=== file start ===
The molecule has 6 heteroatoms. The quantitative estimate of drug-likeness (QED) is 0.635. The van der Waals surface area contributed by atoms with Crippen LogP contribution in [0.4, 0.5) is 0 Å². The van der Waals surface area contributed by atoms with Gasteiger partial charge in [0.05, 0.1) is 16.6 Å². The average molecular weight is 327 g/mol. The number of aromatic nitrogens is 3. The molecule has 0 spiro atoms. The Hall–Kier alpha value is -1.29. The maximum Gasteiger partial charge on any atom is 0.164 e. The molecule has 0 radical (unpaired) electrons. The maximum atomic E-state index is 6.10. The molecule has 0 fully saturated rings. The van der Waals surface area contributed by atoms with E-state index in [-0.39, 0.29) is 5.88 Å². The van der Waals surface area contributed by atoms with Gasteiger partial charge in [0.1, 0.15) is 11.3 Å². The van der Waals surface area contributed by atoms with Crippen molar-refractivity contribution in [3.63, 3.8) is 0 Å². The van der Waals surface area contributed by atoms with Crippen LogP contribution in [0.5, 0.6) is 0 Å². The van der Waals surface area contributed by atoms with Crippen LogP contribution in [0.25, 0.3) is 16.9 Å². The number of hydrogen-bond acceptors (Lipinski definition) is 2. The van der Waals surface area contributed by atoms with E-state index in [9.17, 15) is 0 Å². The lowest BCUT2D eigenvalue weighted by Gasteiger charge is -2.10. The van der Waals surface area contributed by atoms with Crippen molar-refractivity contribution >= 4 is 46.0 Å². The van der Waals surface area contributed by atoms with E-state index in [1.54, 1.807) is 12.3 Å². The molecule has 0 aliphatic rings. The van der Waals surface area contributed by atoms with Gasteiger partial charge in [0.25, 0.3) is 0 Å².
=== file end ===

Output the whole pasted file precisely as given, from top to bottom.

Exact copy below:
The molecule has 6 heteroatoms. The quantitative estimate of drug-likeness (QED) is 0.635. The van der Waals surface area contributed by atoms with Crippen LogP contribution in [0.4, 0.5) is 0 Å². The van der Waals surface area contributed by atoms with Gasteiger partial charge in [0.05, 0.1) is 16.6 Å². The average molecular weight is 327 g/mol. The number of aromatic nitrogens is 3. The molecule has 0 spiro atoms. The Hall–Kier alpha value is -1.29. The maximum Gasteiger partial charge on any atom is 0.164 e. The molecule has 0 radical (unpaired) electrons. The maximum atomic E-state index is 6.10. The molecule has 0 fully saturated rings. The van der Waals surface area contributed by atoms with E-state index in [-0.39, 0.29) is 5.88 Å². The van der Waals surface area contributed by atoms with Gasteiger partial charge in [0.1, 0.15) is 11.3 Å². The van der Waals surface area contributed by atoms with Crippen molar-refractivity contribution in [3.63, 3.8) is 0 Å². The van der Waals surface area contributed by atoms with Crippen LogP contribution in [0.5, 0.6) is 0 Å². The van der Waals surface area contributed by atoms with Crippen LogP contribution in [0.25, 0.3) is 16.9 Å². The number of hydrogen-bond acceptors (Lipinski definition) is 2. The van der Waals surface area contributed by atoms with E-state index in [9.17, 15) is 0 Å². The lowest BCUT2D eigenvalue weighted by Gasteiger charge is -2.10. The van der Waals surface area contributed by atoms with Crippen molar-refractivity contribution >= 4 is 46.0 Å². The van der Waals surface area contributed by atoms with E-state index in [1.54, 1.807) is 12.3 Å². The molecule has 0 aliphatic rings. The van der Waals surface area contributed by atoms with Gasteiger partial charge in [0.25, 0.3) is 0 Å².